A few years ago, I heard Ruppert Lovely speak. He was the long-time minister at the Countryside Unitarian Universalist church in Palatine, Illinois. He said that he believed the main task of a minister was to do theology with his/her congregation. Other tasks of ministers are incidental to doing theology. This seems to imply that the main purpose of the congregation is also to do theology.
At coffee hour here at our own church this morning, I found myself involved in a number of theological conversations. People here like to talk theology. My guess is that that’s why many or most people stay with this church — so they can talk about the ultimate nature of reality and the meaning of life, what happens after death, what the nature of humanity is, what people ought to do with our lives, whether there is a transcendant reality — all those great theological questions.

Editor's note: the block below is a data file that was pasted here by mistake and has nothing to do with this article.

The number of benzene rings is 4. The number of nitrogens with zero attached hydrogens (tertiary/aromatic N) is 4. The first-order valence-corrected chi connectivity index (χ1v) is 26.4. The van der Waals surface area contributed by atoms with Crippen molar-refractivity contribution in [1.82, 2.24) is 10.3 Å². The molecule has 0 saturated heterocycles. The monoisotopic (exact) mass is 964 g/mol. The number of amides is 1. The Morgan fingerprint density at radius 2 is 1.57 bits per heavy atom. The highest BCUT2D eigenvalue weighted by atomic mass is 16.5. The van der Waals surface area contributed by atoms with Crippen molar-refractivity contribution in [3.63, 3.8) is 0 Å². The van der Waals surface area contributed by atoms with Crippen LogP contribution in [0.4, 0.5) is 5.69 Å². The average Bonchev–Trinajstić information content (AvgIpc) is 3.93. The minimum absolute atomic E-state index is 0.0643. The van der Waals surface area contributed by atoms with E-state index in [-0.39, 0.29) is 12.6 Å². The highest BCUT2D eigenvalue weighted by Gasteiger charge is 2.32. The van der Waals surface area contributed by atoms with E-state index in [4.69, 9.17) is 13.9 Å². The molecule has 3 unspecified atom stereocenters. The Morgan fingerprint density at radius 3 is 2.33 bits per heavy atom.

So how about this statement: every part of church life should be shaped by theological questions. Why can’t that be true, too? Which would mean that committees should figure out the thological grounding of their work. Finance people should understand the theological nature of their work. The Board should shape overall policy of the church based on theological considerations. I’d even argue that we already do this much of the time in Geneva — our founding covenant, which we still say each week in worship services, and which we read at the beginning of Board and Council meetings, frames our work together in theological terms.
Since we’re Unitarian Universalists, someone is bound to argue with me and assert that theology is not at the center of church life. Admittedly, I would be surprised if were entirely correct about this. Nonetheless, I’ll bet I’m not too far from the truth (whatever truth is).